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Lord McIntosh of Haringey: My Lords, the noble and learned Lord the Lord Advocate has fallen straight into my trap. He did not repeat the speech made in another place. Instead he is guilty of what Fowler's Modern English Usage calls elegant variation. He cannot win whatever he does. As with the previous order, we commend the arrangements whereby the independence of the boundary commissions is secure. As I should have done in relation to the previous order, we congratulate the boundary commissions for both Wales and Scotland on the way they have carried out their work which has met with widespread approval from those particularly in another place who are most concerned with the recommendations.
But, again, the position in Scotland is that we have an order which will be shortlived. It will apply for the next election but it is most unlikely to apply without modification for any further election. The noble and learned Lord the Lord Advocate told the House that the Boundary Commission for Scotland had greater freedom with regard to crossing boundaries than the boundary commissions for England and Wales. But although it has taken the opportunity to cross regional boundaries in two cases by combining Lothian and Borders on the one hand and Central and Tayside on the other, it has taken the decisionwhich it need not have takento stick to regional electoral divisions. That may not matter too much in most of Scotland where the electoral divisions are relatively smallsay 3,000 or 4,000but in Strathclyde, for reasons that I do not fully understand (although I am sure my noble friends on the Front Bench understand them very well) these divisions are very large. Often they comprise 17,000 or 18,000. That certainly has led to anomalies. It has led to a particular anomaly as between Carrick, Cumnock and Doon Valley on the one hand and Ayr on the other hand. The Carrick, Cumnock and Doon Valley constituency, which is 10 times the size in area of the Ayr constituency, also has a very much larger electorate because the electoral district next to Ayr, which includes Alloway, is so large at 17,000 that if it were transferred to Ayr from the other constituency the imbalance in population would be even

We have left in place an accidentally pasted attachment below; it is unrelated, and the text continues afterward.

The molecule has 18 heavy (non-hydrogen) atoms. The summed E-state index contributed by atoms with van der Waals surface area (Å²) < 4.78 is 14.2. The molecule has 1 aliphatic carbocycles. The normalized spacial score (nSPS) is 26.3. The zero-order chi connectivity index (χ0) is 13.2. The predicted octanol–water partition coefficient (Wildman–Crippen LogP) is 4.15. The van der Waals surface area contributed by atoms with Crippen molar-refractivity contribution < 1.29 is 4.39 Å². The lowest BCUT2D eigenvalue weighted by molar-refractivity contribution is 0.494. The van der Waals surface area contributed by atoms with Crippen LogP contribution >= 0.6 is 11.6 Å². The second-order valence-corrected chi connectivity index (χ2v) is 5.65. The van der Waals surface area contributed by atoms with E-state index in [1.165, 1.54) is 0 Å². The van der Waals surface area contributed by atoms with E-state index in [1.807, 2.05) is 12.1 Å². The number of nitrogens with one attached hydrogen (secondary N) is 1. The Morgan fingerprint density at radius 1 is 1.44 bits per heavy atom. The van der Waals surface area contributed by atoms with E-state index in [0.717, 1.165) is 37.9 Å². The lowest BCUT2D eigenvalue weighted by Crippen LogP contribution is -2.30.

Therefore, there are anomalies still in the way these matters are considered. Of course, as with Wales, the ongoing reformif that is the right wordof local government in Scotland will affect regional boundaries and boundaries of individual districts and will make it necessary to have the interim orders which the noble and learned Lord referred to in his speech. But, again, as regards the principle of these orders and as regards the independence with which the boundary commission has carried out its duties, we have no quarrel.